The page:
Tuesday Comic Strip Day.
In one of teh Facebook groups I frequent we talked about a complete comic page that was offered to weekly newspapers. Running between 1951 and the late seventies, I think, it had an ever changing line-up. I have already shown one of the strips offered there, Brad Anderson's Grandpa's Boy. Some of the other were plain boring, but here is another good one, which seems to have been produced primarily in the fifties although it was offered to the end, possibly with reruns of leftovers. The ever reliable Alan Holtz has already paid attention to it on his Stripper's Guide page, where he wrote this:
The Al Smith Service was a small syndicate that produced material for weekly papers. Smith, better known for his many years of work on Mutt & Jeff, ran the company as a sideline. He got into the syndicate business in 1951 and managed to keep it going after practically all the other weekly syndicates had long ago bit the dust.
Syndicates that produced material for weekly newspapers were never a particularly lucrative business. Small papers paid small rates, often under $10 per week for a whole menu of features. Worse yet, the weeklies had a well-deserved reputation for not even paying those small bills, so syndicate owners were just as busy in collections as producing material.
Al Smith offered an entire weekly page of material, including upwards of a half-dozen comic strips. At rates of $5-10 per client you can imagine how even with a large subscriber base the contributors were paid a pittance. Smith, however, managed to put together a stable of excellent cartoonists that made the offerings of other weekly services look pretty dismal.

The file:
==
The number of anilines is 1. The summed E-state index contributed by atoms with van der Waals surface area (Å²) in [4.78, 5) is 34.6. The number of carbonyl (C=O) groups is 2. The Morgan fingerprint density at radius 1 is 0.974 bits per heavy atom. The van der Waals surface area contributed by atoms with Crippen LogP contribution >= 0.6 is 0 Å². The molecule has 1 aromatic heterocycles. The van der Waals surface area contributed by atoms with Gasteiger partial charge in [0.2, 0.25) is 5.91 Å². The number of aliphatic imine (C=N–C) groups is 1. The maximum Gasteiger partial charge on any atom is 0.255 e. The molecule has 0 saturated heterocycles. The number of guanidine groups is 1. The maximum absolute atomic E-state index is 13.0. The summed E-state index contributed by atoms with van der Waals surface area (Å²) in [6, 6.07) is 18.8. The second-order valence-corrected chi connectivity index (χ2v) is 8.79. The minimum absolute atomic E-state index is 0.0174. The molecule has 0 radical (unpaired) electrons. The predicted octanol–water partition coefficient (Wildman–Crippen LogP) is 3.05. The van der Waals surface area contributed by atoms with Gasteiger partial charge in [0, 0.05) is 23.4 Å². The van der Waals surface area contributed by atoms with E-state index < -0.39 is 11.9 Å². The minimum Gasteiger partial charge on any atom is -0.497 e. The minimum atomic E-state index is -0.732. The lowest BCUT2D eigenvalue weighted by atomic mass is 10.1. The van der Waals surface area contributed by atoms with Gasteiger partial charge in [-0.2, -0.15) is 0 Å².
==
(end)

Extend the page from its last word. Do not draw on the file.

One of those fine features was Deems by Tom Okamoto, a Japanese-American cartoonist who went by the name Tom Oka on this strip. Okamoto was an animator with Disney before World War II, then was put into a relocation camp for the duration.
Deems was a charter member of Al Smith's syndicated weekly page in 1951 (and after all these years I'm still trying to determine the exact start date of the offering). Deems was such a standout that Smith also tried to sell it as a daily, something he very rarely tried. The daily offering went on until 1955, but I've only found one paper that ran it daily, the Pasadena Independent, and then apparently only for a short stretch in 1952.
Deems was a part of the Al Smith weekly offering until 1980, a run of thirty years. Quite a few of Smith's strips were in re-runs by the 1970s, and I don't know if Okamoto's strip was one of those. However, if Okamoto did actually produce the strip for daily frequency from 1951-55, the backlog for the weekly would have been enough to keep it going with new material even if Okamoto never put pen to Bristol board again after that year.